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      Prolapsed Epiploica of the Sigmoid Colon After Total Laparoscopic Hysterectomy

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          Abstract

          A laparoscopic approach is recommended for the complication of prolapsed sigmoid colon epiploica after total laparoscopic hysterectomy.

          Abstract

          Prolapsed epiploica of the sigmoid colon through the vaginal cuff is a rare finding that has never been reported after total laparoscopic hysterectomy. We encountered a case of prolapsed epiploica of the sigmoid colon in a 40-year-old female, 4 months status after total laparoscopic hysterectomy. Diagnostic laparoscopy demonstrated prolapsed epiploica of the sigmoid colon through a dehisced vaginal cuff.

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          Most cited references 8

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          Incidence and patient characteristics of vaginal cuff dehiscence after different modes of hysterectomies.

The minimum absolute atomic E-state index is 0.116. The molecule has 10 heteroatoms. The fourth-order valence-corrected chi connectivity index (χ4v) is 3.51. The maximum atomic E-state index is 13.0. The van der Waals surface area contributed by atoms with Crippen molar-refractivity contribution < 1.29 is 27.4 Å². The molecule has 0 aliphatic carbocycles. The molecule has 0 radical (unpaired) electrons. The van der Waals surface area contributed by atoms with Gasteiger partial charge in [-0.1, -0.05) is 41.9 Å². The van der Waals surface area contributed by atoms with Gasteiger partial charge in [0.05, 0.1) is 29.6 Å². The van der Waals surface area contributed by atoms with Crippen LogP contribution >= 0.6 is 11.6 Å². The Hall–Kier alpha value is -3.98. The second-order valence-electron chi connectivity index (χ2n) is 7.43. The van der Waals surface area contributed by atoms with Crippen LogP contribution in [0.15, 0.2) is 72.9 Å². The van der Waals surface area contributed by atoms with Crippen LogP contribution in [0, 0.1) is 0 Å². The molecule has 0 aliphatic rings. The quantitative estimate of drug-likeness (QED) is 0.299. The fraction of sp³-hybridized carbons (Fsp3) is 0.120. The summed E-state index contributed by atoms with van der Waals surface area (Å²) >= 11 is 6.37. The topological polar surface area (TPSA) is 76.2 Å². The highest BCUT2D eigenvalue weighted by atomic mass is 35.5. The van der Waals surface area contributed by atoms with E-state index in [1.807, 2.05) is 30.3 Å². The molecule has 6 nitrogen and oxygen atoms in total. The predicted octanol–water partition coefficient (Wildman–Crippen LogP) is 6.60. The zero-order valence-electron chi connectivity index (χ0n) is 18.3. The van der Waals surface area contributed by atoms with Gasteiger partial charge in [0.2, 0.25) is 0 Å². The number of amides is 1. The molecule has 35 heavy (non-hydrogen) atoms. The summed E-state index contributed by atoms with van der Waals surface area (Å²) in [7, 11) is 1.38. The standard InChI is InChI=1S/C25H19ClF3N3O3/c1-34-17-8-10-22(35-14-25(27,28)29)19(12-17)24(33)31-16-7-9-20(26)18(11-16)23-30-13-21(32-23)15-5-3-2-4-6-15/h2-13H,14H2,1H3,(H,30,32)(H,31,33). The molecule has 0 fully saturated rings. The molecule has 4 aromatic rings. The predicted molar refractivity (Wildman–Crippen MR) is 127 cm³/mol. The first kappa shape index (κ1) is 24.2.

The purposes of this study were to estimate and compare the incidence of vaginal cuff dehiscence after different modes of hysterectomies (abdominal, vaginal, laparoscopic-assisted vaginal and laparoscopic) and to review the characteristics of hysterectomies complicated by vaginal dehiscences. Observational case series (Canadian Task Force classification II-3). Large, urban, university teaching hospital. All patients undergoing a total hysterectomy or vaginal dehiscence repair at Magee-Womens Hospital (MWH) from January 2000 through March 2006 were analyzed. Vaginal repair of vaginal cuff separation with reduction of eviscerating organ when appropriate. From January 2000 through March 2006, 7286 hysterectomies (7039 total and 247 supracervical) were performed at MWH by abdominal, vaginal, laparoscopic-assisted vaginal, or laparoscopic approach. Ten of these hysterectomies were complicated by vaginal cuff dehiscences and were repaired during this time period. The resulting overall cumulative incidence of vaginal cuff dehiscence after total hysterectomy at MWH was 0.14%. The annual cumulative incidence of vaginal dehiscences after total hysterectomy was 0%, 0%, 0%, 0%, 0.09%, 0.70%, and 0.31% from January 2000 to March 2006, respectively. There was a notable increase in the cumulative incidence of dehiscence in 2005 and thereafter. From January 2005 through March 2006, the cumulative incidence of vaginal dehiscence by mode of hysterectomy was 4.93% among total laparoscopic hysterectomies (TLH), 0.29% among total vaginal hysterectomies (TVH), and 0.12% among total abdominal hysterectomies (TAH). The relative risks of a vaginal cuff dehiscence complication after TLH compared with TVH and TAH were 21.0 and 53.2, respectively. Both were statistically significant, with 95% CIs of 2.6 to 166.9 and 6.7 to 423.4, respectively. Among the 10 dehiscences repaired, 8 (80%) were complications of TLHs, 1 (10%) was associated with TAH, and 1 (10%) followed a TVH. The median age at time of dehiscence was 39 years, and the median time between initial hysterectomy to vaginal dehiscence was 11 weeks. Six of the 10 patients presented with both cuff dehiscence and bowel evisceration. Six patients reported first postoperative intercourse as the trigger event. Half the patients with dehiscence report smoking cigarettes. All patients with dehiscence received preoperative prophylactic antibiotics at the time of hysterectomy. Until October 2006, there have been no reported recurrent dehiscences at MWH. Total laparoscopic hysterectomies may be associated with an increased risk of vaginal cuff dehiscence compared with other modes of total hysterectomy. We postulate that the use of thermal energy in addition to other factors unique to laparoscopic surgery may be responsible; however, prospective randomized trials are needed to support this hypothesis. When performing laparoscopic hysterectomies, a supracervical approach should be considered unless a clear indication for a TLH is present.